AICPA Proposes Revisions to Independence Rules for Information System Services

Today, the AICPA’s Professional Ethics Executive Committee (PEEC) proposed revisions to the  independence rule under 1.295, Nonattest Services, of the AICPA Code of Professional Conduct that applies when a member performs information systems services to an attest client. If adopted, the proposed interpretation, Information System Services, would replace the current interpretation entitled, Information Systems Design, Implementation or Integration (ET section 1.295.145).

Key elements of the new rules include:

  • Definition of "Financial information system" as an information system that aggregates source data underlying the financial statements or generates information that is significant to the financial statements or financial processes as a whole.
  • The interpretation distinguishes systems-related services on the basis of whether they relate to a financial information system (as defined), with rules applicable to financial information systems being more stringent to protect against self-review threats to independence.
  • A provision that would allow a member to design or develop a template that performs a discrete function (e.g., depreciation calculation) in a financial information system if the template does not perform an activity that, if performed directly by the member, would impair independence.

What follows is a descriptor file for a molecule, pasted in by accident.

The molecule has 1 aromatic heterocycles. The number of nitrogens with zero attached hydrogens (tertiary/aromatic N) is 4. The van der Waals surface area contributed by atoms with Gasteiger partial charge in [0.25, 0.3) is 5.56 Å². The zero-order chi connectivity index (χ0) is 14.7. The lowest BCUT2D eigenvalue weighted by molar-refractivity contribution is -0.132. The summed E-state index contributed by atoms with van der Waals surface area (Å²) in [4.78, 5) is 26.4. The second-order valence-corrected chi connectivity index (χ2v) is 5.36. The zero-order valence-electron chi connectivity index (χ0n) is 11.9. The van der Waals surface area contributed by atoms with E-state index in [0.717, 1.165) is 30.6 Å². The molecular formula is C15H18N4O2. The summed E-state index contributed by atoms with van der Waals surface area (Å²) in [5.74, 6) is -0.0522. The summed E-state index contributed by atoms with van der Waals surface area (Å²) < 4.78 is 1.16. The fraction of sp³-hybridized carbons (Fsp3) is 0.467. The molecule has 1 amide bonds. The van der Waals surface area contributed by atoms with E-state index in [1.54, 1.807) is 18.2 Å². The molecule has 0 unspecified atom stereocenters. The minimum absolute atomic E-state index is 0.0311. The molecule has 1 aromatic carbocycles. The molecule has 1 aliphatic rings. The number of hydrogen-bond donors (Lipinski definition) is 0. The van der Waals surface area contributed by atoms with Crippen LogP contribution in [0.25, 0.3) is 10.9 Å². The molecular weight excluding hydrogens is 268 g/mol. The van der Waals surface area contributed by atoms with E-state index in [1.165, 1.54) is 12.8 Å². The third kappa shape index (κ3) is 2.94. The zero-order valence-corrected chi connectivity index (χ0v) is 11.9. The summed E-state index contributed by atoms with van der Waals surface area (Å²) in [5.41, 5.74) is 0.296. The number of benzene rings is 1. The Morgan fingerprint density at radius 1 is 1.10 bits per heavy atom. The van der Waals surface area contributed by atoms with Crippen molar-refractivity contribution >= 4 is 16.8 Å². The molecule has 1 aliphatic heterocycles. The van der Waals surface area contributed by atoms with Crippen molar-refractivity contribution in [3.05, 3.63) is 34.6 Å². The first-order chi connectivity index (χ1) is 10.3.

• Descriptions of the various types of implementation services related to commercial (pre-packaged) off-the-shelf financial information system software, that is, installation, configuration, data translation, interfacing or customization services, and their impact on independence.
  • Clarification of the kinds of system and network maintenance, support or monitoring services members may perform post-implementation on an information system, and that taking on the responsibility for an ongoing function, process or activity would impair independence. (The proposal provides examples of services that would or would not impair independence.)

See the Exposure Draft for all the details.  An article I wrote for the Journal of Accountancy providing highlights is available here.

Comments on this proposal are due by June 15, 2018.  If adopted, the final interpretation would become effective one year after the interpretation is published in the Journal of Accountancy.